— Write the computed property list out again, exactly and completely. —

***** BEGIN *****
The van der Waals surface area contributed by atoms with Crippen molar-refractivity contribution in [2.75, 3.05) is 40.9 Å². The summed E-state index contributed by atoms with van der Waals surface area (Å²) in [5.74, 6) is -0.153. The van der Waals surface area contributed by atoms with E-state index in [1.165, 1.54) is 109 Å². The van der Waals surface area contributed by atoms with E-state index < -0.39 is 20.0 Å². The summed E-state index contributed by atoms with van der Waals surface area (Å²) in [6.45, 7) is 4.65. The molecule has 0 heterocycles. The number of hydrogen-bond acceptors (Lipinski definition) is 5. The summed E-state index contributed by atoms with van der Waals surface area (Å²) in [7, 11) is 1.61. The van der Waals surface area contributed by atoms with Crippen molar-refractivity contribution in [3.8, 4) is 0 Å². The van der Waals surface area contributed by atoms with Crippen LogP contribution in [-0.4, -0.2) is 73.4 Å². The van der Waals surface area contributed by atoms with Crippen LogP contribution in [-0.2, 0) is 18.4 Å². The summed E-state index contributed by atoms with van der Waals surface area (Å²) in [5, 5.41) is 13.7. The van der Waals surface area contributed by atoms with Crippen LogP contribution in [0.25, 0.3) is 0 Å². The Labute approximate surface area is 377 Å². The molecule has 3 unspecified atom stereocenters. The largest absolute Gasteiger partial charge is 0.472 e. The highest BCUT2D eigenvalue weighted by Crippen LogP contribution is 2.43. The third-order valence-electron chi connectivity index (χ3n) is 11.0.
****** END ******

The van der Waals surface area contributed by atoms with Crippen molar-refractivity contribution in [2.75, 3.05) is 40.9 Å². The summed E-state index contributed by atoms with van der Waals surface area (Å²) in [5.74, 6) is -0.153. The van der Waals surface area contributed by atoms with E-state index in [1.165, 1.54) is 109 Å². The van der Waals surface area contributed by atoms with E-state index < -0.39 is 20.0 Å². The summed E-state index contributed by atoms with van der Waals surface area (Å²) in [6.45, 7) is 4.65. The molecule has 0 heterocycles. The number of hydrogen-bond acceptors (Lipinski definition) is 5. The summed E-state index contributed by atoms with van der Waals surface area (Å²) in [7, 11) is 1.61. The van der Waals surface area contributed by atoms with Crippen molar-refractivity contribution in [3.8, 4) is 0 Å². The van der Waals surface area contributed by atoms with Crippen LogP contribution in [-0.4, -0.2) is 73.4 Å². The van der Waals surface area contributed by atoms with Crippen LogP contribution in [-0.2, 0) is 18.4 Å². The summed E-state index contributed by atoms with van der Waals surface area (Å²) in [5, 5.41) is 13.7. The van der Waals surface area contributed by atoms with Crippen LogP contribution in [0.25, 0.3) is 0 Å². The Labute approximate surface area is 377 Å². The molecule has 3 unspecified atom stereocenters. The largest absolute Gasteiger partial charge is 0.472 e. The highest BCUT2D eigenvalue weighted by Crippen LogP contribution is 2.43. The third-order valence-electron chi connectivity index (χ3n) is 11.0.